Yellowhawk provides high-quality, primary healthcare for the Confederated Tribes of the Umatilla Indian Reservation (CTUIR) and other eligible American Indians and Alaska Natives living in the service area, which includes Umatilla and Union counties in Northeastern Oregon.
Yellowhawk operates a 64,000 square feet facility that encompasses many programs and services such as, primary health care, pharmacy, dental services, behavioral health and community wellness.
Yellowhawk has been owned and governed by the CTUIR since 1996. Yellowhawk is more than healthcare clinic; it operates as a non-profit organization that offers an array of programs and services to its community. The CTUIR Tribal Health Commission, Yellowhawk’s governing body, is comprised of local tribal members as well as one CTUIR Board of Trustees representative. The Health Commission creates policies (subject to the Board of Trustees’ approval) and works closely with the Executive Management Team to develop strategy at the beginning of each year for Yellowhawk’s success.
Yellowhawk promotes the wellness of Tribal members and other eligible patients through a Patient-Centered Medical Home, which includes providing and coordinating medical and dental services, mental and behavioral health counseling services, health promotion, disease and substance abuse prevention, community education and training to its patients.
Yellowhawk staff members are often asked by visitors how the health center was named. Mitzi Rodriguez, one of our long-term employees, tells this story: “Piitamyanon Maqsmaqs”, which translates into Yellow Hawk, was a Cayuse Chief. He was the last surviving brother among the Cayuse men in the 1850s. As such, Yellow Hawk took on the chieftainship and signed the Treaty of 1855 on behalf of the Paszapu Band of Cayuse.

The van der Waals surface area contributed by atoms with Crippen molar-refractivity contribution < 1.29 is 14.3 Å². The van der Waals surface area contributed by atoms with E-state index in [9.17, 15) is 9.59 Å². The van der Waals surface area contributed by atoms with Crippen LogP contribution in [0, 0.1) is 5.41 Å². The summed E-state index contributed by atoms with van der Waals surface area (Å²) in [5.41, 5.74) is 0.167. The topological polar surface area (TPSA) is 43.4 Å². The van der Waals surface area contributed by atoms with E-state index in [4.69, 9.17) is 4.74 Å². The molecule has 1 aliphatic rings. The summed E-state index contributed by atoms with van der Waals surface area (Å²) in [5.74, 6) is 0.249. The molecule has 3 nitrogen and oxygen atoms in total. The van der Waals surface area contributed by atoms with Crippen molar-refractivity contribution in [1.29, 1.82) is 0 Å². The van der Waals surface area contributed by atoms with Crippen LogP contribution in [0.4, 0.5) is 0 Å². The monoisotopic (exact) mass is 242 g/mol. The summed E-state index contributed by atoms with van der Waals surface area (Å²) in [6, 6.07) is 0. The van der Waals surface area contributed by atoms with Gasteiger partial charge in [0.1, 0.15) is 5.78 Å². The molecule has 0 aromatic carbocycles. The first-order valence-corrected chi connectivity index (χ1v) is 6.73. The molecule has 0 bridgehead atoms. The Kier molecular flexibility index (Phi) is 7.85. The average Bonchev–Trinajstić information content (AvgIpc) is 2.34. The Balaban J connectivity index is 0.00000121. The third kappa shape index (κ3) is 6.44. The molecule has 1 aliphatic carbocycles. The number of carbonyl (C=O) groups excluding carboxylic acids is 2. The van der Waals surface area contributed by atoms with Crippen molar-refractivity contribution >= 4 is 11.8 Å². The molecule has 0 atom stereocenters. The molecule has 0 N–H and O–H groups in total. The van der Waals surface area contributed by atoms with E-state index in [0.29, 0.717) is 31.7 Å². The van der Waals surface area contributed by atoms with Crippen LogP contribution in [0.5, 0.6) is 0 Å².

This Cayuse group was later removed from the Walla Walla Valley and relocated to the Umatilla Indian Reservation, which included the Walla Walla and Umatilla Tribes. Yellow Hawk was survived by his son Phillip Minthorn whose daughters, Anna Cash Cash Minthorn Wannassay (my grandmother), was on the original health committee. Before the tribe assumed ownership and management of the Umatilla Service Unit, the Indian Health Service approached Anna’s family about an appropriate name for the health clinic. Anna’s family chose the name Yellowhawk for the clinic in honor of Cayuse Elder Anna Cash Cash Minthorn.
Yellowhawk was designed with departmental colors for easy navigation of the building. Each color represents a plant of our traditional food. The color concept was adapted to follow the order of CTUIR First Foods.
The Cayuse/Nez Perce, Umatilla and Walla Walla languages have been incorporated into the new clinic.
Lab / X-Ray
Maternal Child Health